[DWJ] Best of 2016
comerford.emma at gmail.com
Sat Jan 21 18:17:22 EST 2017
Some belated additions to this wonderful thread! Frustratingly I abandoned tracking my reading last year but I fortunately read so many e-books that my devices have remembered lots of the books :)
One I loved was The Rook by Daniel O’Malley. It’s a crime/intrigue/fantasy crossover with a really interesting set up. It was written by a civil servant and I admit I enjoyed the clear appreciation for hard work and clear organisational skills shown in the story too!
The Martian by Andy Weir was so much fun.
There was a new non-fiction by Mary Roach in 2016, Grunt: the curious science of humans at war. Roach writes very approachable and funny popular science books that tie together lots of interesting threads under one broad topic. This one about war included things like the science of designing uniforms, preventing seasickness, preventing hearing loss while allowing soldiers to still hear important stuff and lots more.
I discovered our own Melissa McShane’s books last year! What a delight! I especially enjoyed the Crown of Tremontane series.
For literary fiction I discovered Ann Patchett - I’ve really enjoyed both her fiction and non-fiction so far.
I remember bouncing off Maggie Stiefvater’s books a while ago, but last year enjoyed her Raven Cycle books.
I’m not sure if I found these in 2016 or earlier, but I enjoyed Dana Stabenow’s Kate Shugak crime books set in rural Alaska. To be honest, the setting of Alaska is a main character in these books and is probably the main thing I like about them :) The early books with a description of isolated subsistence life in remote villages in the late 80s/early 90s were particularly interesting as I don’t think it would be the same these days.
And recent instalments by authors others have mentioned like Ann Leckie and Ben Aaronovitch were great too. I wasn’t blown away by Kate Atkinson’s God in Ruins despite really loving the companion book Life After Life.
And I’ve read some cracking books already this year, but I’ll save them for next year’s email :)
> On 16 Jan 2017, at 1:55 am, D.J. Natelson via Dwj <dwj at suberic.net> wrote:
> These books are mostly not new releases, but I read them for the first time in 2016. With two exceptions, the authors were entirely new to me also.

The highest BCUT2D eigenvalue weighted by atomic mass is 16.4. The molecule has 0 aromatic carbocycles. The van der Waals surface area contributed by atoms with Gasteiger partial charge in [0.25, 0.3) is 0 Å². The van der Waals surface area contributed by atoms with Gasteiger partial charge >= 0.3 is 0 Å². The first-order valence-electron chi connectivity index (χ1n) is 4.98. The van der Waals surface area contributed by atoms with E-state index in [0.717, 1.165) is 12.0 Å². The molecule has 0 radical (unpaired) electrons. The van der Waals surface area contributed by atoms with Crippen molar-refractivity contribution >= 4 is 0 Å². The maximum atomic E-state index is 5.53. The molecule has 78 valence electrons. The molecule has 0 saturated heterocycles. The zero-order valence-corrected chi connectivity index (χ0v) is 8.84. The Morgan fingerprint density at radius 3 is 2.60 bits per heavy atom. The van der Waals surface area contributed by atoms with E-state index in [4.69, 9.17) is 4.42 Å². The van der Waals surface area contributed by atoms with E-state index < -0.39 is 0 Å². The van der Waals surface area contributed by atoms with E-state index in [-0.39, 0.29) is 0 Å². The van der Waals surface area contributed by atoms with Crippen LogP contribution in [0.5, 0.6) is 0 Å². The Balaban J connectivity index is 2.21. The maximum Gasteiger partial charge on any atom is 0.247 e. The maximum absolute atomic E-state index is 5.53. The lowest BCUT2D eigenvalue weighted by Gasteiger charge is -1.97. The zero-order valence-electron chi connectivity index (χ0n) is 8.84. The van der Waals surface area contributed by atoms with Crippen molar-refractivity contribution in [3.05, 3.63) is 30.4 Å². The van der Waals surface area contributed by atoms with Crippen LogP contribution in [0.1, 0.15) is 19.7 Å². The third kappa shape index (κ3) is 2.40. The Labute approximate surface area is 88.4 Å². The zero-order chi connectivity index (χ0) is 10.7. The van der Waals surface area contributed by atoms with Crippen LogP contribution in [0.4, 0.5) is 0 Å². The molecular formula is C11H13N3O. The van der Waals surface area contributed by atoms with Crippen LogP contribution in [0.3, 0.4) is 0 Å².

> *Shadow Prowler – Alexey Pehov,translated by Andrew Bromfield. First ofhis Chronicles of Siala trilogy. (A second trilogy set in the future is out,but only the first book of that has been translated into English.) Books 2 and 3 are Shadow Chaser and ShadowBlizzard. The books are onecontinuous story, not three separate ones. High fantasy, don’t judge it by its highly misleading cover. This is my #1 pick for the year. *Ice Station Zebra and TheSatan Bug – Alistair MacLean. Action/spy/survival thrillers. Noexcessive violence, no bad language, no sex. *Fated – Benedict Jacka. The first of his Alex Verus series, urban fantasy. *The Sea of Trolls – Nancy Farmer. The first of a trilogy, of which I’ve nowread the first two. Middle-gradefantasy. *Enchanted, Inc. – Shanna Swendson. Not exactly deep literature, but I find thisseries quite fun. I’ve now read thefirst six or so. No smut, romancefantasy.) *Cloak – Timothy Zahn. Techno thriller. First 20 pages a little slow. * Revenge of the Sith and LukeSkywalker and the Shadows of Mindor – Matthew Stover. The Star Wars: Episode 3 novelization is farand away the best novelization I have ever read. I have begun one of his non-Star Wars books,and it is beyond violent. However,Stover remains a fantastically talented writer. *The Creeping Shadow – JonathanStroud. A continuation of his fantastic Lockwood & Co. series, which beginswith TheScreaming Staircase. *MURDER AND MAYHEM – RandallGarrett (the first of a few books, compiled in Lord Darcy. Sherlock Holmes meets alternate-universe-1960s-with-magic. *THE GOLDEN ONE – Deborah Chester. Science fiction. This is the first of her Alien trilogy, which I’ve now completed. She also writes middle grade fantasy underthe name C. Aubrey Hall.
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